Following a major report by The Detail on gaps in the investigations of hospital deaths, journalist Denzil McDaniel reflects on the dangers of a system that critics claim largely polices itself.
Faced with criticism over deaths in hospital, or other serious incidents, the health authorities often respond with a well-worn phrase.
Lessons will be learned, the public is told. A press statement often goes as far as to say that lessons have already been learned, probably as the result of new guidelines.
More often than not, the response is to the case coming to light in one of a limited number of ways; either a frustrated family has failed to get answers from a hospital trust and taken their circumstances to investigative journalists. Or a whistleblower within the system has brought a case to public attention.
Either way, it would seem that lessons being learned is often, though not always, a reactive process. And, the fact that we continue to read of many such cases does not bode well for the perception that the system is a health service investigating itself when things go wrong.
The Detail has reported on a number of such cases across Northern Ireland, and this week reveals that the Attorney General John Larkin, QC, is seeking greater powers to scrutinise hospital deaths.
I recall hearing the reference to lessons being learned well over 10 years ago. In April 2000, a 17-month-old Fermanagh girl, Lucy Crawford died in the Erne Hospital in Enniskillen. A previously healthy child, she’d been admitted with a tummy bug, but died after being put on a drip. Attempts by her shocked parents to find out what had happened hit a brick wall.
Initially, there was no inquest. But when another child, this time nine-year-old Raychel Ferguson died at the Altnagelvin Hospital, a patient advocate saw similarities in the two cases.
Almost four years after her death, an inquest was held and the Coroner John Lecky found that Lucy died as a result of serious errors at the Enniskillen Hospital in the administration of her fluids, and that the wrong cause of death had been given on her death certificate.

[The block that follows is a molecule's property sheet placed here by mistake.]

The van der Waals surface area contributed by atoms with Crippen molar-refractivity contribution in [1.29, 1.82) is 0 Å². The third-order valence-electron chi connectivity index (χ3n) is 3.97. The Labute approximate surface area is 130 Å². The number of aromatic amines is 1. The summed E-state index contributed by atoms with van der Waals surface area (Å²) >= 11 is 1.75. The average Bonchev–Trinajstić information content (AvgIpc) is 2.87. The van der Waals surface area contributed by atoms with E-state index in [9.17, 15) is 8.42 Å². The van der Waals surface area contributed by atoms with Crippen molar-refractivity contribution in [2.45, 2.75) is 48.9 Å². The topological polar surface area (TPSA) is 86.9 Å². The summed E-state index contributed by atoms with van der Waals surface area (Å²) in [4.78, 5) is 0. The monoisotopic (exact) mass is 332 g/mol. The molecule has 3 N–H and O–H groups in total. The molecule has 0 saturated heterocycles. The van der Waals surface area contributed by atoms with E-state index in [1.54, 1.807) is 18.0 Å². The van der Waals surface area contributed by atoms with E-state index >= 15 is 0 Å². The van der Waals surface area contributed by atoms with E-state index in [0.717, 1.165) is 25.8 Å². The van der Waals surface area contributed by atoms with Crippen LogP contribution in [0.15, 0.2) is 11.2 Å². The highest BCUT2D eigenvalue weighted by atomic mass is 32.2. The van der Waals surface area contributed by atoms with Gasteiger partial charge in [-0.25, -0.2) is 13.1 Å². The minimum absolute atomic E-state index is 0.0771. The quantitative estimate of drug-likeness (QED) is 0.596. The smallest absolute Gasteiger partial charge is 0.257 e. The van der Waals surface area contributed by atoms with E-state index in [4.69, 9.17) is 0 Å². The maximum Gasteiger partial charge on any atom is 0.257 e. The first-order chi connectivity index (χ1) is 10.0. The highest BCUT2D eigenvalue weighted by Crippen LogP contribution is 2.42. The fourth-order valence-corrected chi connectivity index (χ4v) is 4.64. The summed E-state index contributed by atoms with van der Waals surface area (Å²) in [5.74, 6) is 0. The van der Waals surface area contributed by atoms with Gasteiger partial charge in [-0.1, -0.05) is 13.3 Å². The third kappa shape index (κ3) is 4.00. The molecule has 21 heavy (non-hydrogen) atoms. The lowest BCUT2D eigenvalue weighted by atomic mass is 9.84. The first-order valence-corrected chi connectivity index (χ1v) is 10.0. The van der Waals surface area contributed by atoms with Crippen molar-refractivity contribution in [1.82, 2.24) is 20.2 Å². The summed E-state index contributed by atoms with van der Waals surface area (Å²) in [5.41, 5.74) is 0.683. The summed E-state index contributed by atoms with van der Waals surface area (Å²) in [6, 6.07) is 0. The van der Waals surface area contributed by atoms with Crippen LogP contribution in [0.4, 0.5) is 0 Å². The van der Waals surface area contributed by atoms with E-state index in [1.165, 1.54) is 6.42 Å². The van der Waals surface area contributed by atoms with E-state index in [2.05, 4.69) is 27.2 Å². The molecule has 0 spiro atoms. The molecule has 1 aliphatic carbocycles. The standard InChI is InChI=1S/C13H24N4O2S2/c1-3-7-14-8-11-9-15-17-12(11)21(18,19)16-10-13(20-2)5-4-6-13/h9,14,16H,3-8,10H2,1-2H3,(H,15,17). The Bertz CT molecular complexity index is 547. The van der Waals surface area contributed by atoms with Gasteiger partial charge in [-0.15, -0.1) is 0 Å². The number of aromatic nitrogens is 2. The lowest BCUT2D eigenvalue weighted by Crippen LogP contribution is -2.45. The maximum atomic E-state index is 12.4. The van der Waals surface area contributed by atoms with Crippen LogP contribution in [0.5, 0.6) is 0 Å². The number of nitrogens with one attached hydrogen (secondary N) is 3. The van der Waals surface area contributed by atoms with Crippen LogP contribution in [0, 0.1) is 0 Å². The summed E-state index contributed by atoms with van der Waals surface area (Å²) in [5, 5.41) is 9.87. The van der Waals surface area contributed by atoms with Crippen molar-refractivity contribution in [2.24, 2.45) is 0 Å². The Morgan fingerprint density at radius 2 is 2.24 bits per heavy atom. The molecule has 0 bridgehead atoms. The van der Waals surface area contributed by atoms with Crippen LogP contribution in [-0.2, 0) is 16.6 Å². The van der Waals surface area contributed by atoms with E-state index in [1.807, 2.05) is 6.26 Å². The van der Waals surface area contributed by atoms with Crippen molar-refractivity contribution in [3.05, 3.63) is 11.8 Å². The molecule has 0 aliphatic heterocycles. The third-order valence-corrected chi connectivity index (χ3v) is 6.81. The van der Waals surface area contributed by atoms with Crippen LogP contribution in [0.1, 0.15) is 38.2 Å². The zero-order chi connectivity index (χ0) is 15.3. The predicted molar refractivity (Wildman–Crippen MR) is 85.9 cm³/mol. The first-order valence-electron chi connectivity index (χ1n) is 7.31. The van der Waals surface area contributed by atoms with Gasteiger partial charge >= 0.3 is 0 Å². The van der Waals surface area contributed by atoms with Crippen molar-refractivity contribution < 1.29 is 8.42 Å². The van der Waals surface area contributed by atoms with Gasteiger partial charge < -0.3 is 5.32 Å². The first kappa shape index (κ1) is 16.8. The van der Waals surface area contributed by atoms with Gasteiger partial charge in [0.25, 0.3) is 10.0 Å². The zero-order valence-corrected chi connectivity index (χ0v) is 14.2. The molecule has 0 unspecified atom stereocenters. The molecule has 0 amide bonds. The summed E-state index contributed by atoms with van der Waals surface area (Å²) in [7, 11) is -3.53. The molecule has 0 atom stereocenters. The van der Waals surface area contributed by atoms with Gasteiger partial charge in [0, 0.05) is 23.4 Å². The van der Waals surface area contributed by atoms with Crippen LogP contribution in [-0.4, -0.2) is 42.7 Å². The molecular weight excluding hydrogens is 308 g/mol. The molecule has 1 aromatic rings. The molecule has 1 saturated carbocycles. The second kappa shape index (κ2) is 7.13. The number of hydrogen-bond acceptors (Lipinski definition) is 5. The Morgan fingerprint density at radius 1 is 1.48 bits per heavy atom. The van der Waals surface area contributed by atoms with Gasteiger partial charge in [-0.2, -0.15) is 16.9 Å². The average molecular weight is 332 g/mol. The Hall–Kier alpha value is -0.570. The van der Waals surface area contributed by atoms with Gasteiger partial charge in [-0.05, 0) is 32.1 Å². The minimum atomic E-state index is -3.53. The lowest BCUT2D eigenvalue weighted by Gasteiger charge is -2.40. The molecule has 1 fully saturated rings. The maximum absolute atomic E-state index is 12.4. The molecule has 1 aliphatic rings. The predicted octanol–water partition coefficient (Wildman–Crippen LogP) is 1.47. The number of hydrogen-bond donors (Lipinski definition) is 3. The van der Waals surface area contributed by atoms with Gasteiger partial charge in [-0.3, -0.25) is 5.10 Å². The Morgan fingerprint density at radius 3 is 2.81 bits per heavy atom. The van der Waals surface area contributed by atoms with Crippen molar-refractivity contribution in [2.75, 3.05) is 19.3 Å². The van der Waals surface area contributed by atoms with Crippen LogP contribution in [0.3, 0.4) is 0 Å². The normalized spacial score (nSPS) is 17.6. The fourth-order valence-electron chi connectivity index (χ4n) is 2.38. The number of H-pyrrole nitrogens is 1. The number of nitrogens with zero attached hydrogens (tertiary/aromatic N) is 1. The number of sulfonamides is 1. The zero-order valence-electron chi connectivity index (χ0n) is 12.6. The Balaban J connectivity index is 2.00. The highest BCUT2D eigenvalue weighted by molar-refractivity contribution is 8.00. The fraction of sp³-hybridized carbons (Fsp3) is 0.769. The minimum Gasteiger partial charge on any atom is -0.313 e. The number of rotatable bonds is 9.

The Sperrin Lakeland Health Trust, who managed the hospital, issued a statement saying they would “carefully reflect” on the Coroner’s conclusions, and “ensure that our Trust and others learn the lessons.”
Significantly, when I asked the Trust Chief Executive, Hugh Mills in April 2004, if his organisation had reported the death to the Chief Medical Officer, he replied: “At the time there was no formal reporting mechanism for unexpected deaths to be conveyed to the CMO.”
The cases of Lucy and Raychel were two of those which form the Inquiry Into Hyponatraemia-Related Deaths. The inquiry, set up in 2004, under the chairmanship of John O’Hara, QC has now completed its hearings and the report is due to be published by this summer.
The fact that many of the details of how children died emerged for the first time during the Inquiry is testament to the fact that deaths in Northern Ireland hospitals are not a new phenomenon; and it remains to be seen as to what the O’Hara report says about reporting mechanisms for deaths and serious adverse incidents.
Mistakes happen in hospitals, but if the system is to be truly open and accountable when things go wrong, it cannot be left to grieving families to fight for truth, or for the community to hope that whistleblowers and investigative journalists will pick up the slack.
The Department of Health believes that its current procedures are sufficiently robust; but although some progress has been made, the Attorney General here clearly disagrees and is being supported by Dame Janet Smith, who chaired the Shipman inquiry, and says that the current system still allows for “bad practice” to be concealed.
- Denzil McDaniel is the former editor of the Impartial Reporter newspaper in County Fermanagh. He has a career in journalism that spans 40 years from stories of death and destruction to issues surrounding health and education.